Tech billionaires keep buying publications. Here's what that means for the future of journalism

Marc Benioff bought Time magazine — continuing a recent trend of techies sinking their talons into media

By Nicole Karlis

Senior Writer

Published September 23, 2018 2:00PM (EDT)

Jeff Bezos; Marc Benioff; Laurene Powell Jobs (AP/Getty/Shutterstock/Wikimedia)
Jeff Bezos; Marc Benioff; Laurene Powell Jobs (AP/Getty/Shutterstock/Wikimedia)

It's hard to imagine a greater irony than Silicon Valley, the cause of so many of journalism's woes, buying up the publications that it crippled. This week it's Marc Benioff, founder of Salesforce, and his wife, Lynne Benioff, who purchased Time magazine for $190 million in cash —  less than 3% of his reported $6.6 billion fortune.

In an interview with the New York Times conducted via text — because he was tied up getting a massage — Benioff said his interest in media is aligned with his “impact” portfolio, as in philanthropic investments. (He has a portfolio of almost 200 companies as part of his impact investing.) He noted that previous Time owners Meredith Corporation, the largest magazine company in the world, were a key part of this business decision.

“If Meredith didn’t buy Time Inc. this never would have happened,” Benioff texted.

In a statement, the Benioffs noted they won’t be involved in "the day-to-day operations or journalistic decisions.” However, in a video conversation with tech industry journalist Kara Swisher, Benioff spoke of his media buy in the kind of buzzword-heavy argot typical of tech industry insiders.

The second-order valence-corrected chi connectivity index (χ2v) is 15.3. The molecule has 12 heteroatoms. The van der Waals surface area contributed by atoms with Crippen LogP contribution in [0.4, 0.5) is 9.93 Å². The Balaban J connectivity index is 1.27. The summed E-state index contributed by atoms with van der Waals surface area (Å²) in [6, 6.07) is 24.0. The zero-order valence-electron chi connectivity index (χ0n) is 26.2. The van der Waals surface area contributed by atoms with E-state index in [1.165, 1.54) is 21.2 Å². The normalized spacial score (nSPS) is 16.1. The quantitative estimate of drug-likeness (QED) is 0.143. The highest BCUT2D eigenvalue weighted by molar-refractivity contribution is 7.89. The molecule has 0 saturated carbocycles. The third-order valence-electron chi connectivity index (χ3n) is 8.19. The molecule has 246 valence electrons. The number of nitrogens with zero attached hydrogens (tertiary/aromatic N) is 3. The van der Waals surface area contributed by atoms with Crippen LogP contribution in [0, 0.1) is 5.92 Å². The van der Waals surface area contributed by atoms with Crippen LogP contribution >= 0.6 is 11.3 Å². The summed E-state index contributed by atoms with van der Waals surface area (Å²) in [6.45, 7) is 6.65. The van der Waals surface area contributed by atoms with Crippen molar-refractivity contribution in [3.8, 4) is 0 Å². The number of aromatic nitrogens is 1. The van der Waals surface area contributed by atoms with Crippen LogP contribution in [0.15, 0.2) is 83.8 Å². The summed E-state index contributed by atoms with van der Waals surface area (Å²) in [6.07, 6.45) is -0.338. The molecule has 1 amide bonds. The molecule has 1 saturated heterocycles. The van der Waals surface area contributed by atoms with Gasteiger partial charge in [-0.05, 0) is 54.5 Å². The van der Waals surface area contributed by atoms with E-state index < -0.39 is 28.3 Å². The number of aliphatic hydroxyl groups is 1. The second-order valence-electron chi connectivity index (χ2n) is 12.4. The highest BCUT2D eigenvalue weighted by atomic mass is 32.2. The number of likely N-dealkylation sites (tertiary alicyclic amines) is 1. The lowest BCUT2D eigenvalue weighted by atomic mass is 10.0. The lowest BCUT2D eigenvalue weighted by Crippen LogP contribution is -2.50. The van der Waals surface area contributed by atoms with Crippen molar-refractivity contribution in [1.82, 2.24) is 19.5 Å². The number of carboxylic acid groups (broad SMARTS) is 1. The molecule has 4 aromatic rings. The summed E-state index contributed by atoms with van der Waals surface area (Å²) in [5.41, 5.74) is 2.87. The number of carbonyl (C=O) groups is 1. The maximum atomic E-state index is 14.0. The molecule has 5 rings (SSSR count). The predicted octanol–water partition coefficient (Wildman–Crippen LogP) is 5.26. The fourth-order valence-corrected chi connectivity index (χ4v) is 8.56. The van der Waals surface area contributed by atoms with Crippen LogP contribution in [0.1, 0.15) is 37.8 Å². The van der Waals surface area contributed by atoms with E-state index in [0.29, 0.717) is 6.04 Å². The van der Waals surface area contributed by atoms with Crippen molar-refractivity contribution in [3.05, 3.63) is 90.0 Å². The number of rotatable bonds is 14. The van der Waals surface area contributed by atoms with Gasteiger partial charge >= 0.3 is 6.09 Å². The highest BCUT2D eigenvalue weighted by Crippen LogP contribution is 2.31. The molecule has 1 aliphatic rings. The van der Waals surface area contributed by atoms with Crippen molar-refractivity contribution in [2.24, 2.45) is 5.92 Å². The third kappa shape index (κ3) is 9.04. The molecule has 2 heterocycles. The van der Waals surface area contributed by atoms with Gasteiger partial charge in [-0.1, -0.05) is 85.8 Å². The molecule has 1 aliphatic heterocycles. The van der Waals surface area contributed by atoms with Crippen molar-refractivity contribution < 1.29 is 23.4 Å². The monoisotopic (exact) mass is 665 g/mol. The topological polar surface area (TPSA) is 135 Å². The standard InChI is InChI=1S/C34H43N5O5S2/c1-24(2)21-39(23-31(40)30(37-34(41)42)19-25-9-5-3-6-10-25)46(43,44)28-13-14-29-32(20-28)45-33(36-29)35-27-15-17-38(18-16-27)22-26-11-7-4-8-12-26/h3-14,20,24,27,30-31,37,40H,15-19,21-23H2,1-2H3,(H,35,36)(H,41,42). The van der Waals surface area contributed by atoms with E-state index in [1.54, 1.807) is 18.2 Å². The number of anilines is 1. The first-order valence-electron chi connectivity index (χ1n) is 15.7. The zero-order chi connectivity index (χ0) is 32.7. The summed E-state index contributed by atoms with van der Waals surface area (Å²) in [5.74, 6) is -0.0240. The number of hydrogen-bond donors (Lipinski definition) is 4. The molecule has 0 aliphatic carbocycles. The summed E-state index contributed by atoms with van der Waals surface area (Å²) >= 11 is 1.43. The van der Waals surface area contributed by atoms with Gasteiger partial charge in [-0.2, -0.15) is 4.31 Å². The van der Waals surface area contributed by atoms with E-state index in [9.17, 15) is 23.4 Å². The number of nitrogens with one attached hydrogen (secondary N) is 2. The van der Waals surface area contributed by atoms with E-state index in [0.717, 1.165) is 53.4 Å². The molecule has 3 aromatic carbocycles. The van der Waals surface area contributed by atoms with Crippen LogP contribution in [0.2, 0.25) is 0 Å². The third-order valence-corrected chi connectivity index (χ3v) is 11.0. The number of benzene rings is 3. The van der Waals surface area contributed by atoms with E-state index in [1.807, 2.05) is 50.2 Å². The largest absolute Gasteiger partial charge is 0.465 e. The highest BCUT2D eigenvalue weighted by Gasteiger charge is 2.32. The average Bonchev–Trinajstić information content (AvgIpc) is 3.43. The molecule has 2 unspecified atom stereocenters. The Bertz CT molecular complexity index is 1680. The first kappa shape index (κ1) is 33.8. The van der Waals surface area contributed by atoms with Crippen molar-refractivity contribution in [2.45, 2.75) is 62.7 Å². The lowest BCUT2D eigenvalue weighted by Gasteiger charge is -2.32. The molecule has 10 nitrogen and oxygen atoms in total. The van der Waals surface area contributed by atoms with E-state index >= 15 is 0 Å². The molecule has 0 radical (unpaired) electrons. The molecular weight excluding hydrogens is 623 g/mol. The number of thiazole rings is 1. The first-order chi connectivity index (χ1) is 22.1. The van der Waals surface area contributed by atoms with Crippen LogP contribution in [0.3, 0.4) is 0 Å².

“This is a start-up,” Benioff told Swisher. “They [Time] have been opportunity constrained (...) but we are here to unshackle them.”

Specifics aside, for a Silicon Valley entrepreneur to describe the act of buying a prominent publication as “unshackling” is enough to make most journalists cringe, especially since — as Swisher pointed out in her New York Times op-ed — it is the tech industry that gutted journalism in the first place. Since the internet forced most publications to adopt a free online presence funded by click-driven ad revenue, the value of print advertisements — once the main source of print publication revenues — dwindled. Benioff’s comments also speak to his adherence to a neoliberal, tech-is-the-solution-to-everything worldview that seems increasingly suspect.

Alas, Benioff joins the ranks of tech billionaires (and their heirs) who have purchased media publications. In July 2017, Laurene Powell Jobs, daughter of the late Apple co-founder, bought a major stake in The Atlantic magazine. Biotech billionaire Patrick Soon-Shiong bought the Los Angeles Times, the San Diego Union-Tribune and other community newspapers for $500 million this summer, too. In 2013, Amazon CEO Jeff Bezos purchased the Washington Post for $250 million through his company Nash Holdings LLC.

The business of journalism is struggling, and tech billionaires are stepping in to save the day — or so they think. But are tech billionaires really the saviors the industry needs?

“There is kind of a vague intersection there, a group of people who have a lot of money and are looking for worthwhile things to do with it,” Rick Edmonds, a media and business analyst at The Poynter Institute, told Salon. “I think that investing in journalism helps people understand and be better citizens in a democracy, [and that] is very much worthwhile.”

READ MORE: How algorithms reproduce social and racial inequality